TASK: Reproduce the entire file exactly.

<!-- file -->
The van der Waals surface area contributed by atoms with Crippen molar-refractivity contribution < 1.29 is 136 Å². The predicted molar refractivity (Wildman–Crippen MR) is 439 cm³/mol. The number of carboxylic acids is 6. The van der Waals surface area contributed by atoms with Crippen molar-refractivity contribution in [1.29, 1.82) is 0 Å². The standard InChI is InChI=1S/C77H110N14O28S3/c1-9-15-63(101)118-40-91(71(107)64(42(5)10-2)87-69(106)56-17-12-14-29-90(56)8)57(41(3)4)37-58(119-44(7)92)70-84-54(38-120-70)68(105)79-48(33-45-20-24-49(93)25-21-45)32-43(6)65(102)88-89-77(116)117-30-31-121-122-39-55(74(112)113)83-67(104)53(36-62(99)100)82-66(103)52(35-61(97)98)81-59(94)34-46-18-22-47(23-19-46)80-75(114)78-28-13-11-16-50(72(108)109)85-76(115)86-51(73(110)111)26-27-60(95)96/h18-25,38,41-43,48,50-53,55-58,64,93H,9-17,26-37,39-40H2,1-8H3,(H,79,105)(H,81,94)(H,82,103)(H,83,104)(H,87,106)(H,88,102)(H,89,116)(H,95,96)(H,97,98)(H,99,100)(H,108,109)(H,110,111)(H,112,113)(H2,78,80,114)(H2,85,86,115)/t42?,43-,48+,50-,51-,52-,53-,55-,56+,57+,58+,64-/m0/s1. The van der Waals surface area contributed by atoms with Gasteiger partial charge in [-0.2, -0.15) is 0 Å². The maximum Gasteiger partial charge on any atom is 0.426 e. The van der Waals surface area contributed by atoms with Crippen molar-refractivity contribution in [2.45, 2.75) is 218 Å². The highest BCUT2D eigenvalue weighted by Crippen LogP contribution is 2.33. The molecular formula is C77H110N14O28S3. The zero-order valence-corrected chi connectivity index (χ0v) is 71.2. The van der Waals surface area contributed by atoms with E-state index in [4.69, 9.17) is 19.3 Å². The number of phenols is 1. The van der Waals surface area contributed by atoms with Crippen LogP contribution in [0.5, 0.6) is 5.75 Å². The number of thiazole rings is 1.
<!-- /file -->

The van der Waals surface area contributed by atoms with Crippen molar-refractivity contribution < 1.29 is 136 Å². The predicted molar refractivity (Wildman–Crippen MR) is 439 cm³/mol. The number of carboxylic acids is 6. The van der Waals surface area contributed by atoms with Crippen molar-refractivity contribution in [1.29, 1.82) is 0 Å². The standard InChI is InChI=1S/C77H110N14O28S3/c1-9-15-63(101)118-40-91(71(107)64(42(5)10-2)87-69(106)56-17-12-14-29-90(56)8)57(41(3)4)37-58(119-44(7)92)70-84-54(38-120-70)68(105)79-48(33-45-20-24-49(93)25-21-45)32-43(6)65(102)88-89-77(116)117-30-31-121-122-39-55(74(112)113)83-67(104)53(36-62(99)100)82-66(103)52(35-61(97)98)81-59(94)34-46-18-22-47(23-19-46)80-75(114)78-28-13-11-16-50(72(108)109)85-76(115)86-51(73(110)111)26-27-60(95)96/h18-25,38,41-43,48,50-53,55-58,64,93H,9-17,26-37,39-40H2,1-8H3,(H,79,105)(H,81,94)(H,82,103)(H,83,104)(H,87,106)(H,88,102)(H,89,116)(H,95,96)(H,97,98)(H,99,100)(H,108,109)(H,110,111)(H,112,113)(H2,78,80,114)(H2,85,86,115)/t42?,43-,48+,50-,51-,52-,53-,55-,56+,57+,58+,64-/m0/s1. The van der Waals surface area contributed by atoms with Gasteiger partial charge in [-0.2, -0.15) is 0 Å². The maximum Gasteiger partial charge on any atom is 0.426 e. The van der Waals surface area contributed by atoms with Crippen molar-refractivity contribution in [2.45, 2.75) is 218 Å². The highest BCUT2D eigenvalue weighted by Crippen LogP contribution is 2.33. The molecular formula is C77H110N14O28S3. The zero-order valence-corrected chi connectivity index (χ0v) is 71.2. The van der Waals surface area contributed by atoms with E-state index in [4.69, 9.17) is 19.3 Å². The number of phenols is 1. The van der Waals surface area contributed by atoms with Crippen LogP contribution in [0.5, 0.6) is 5.75 Å². The number of thiazole rings is 1.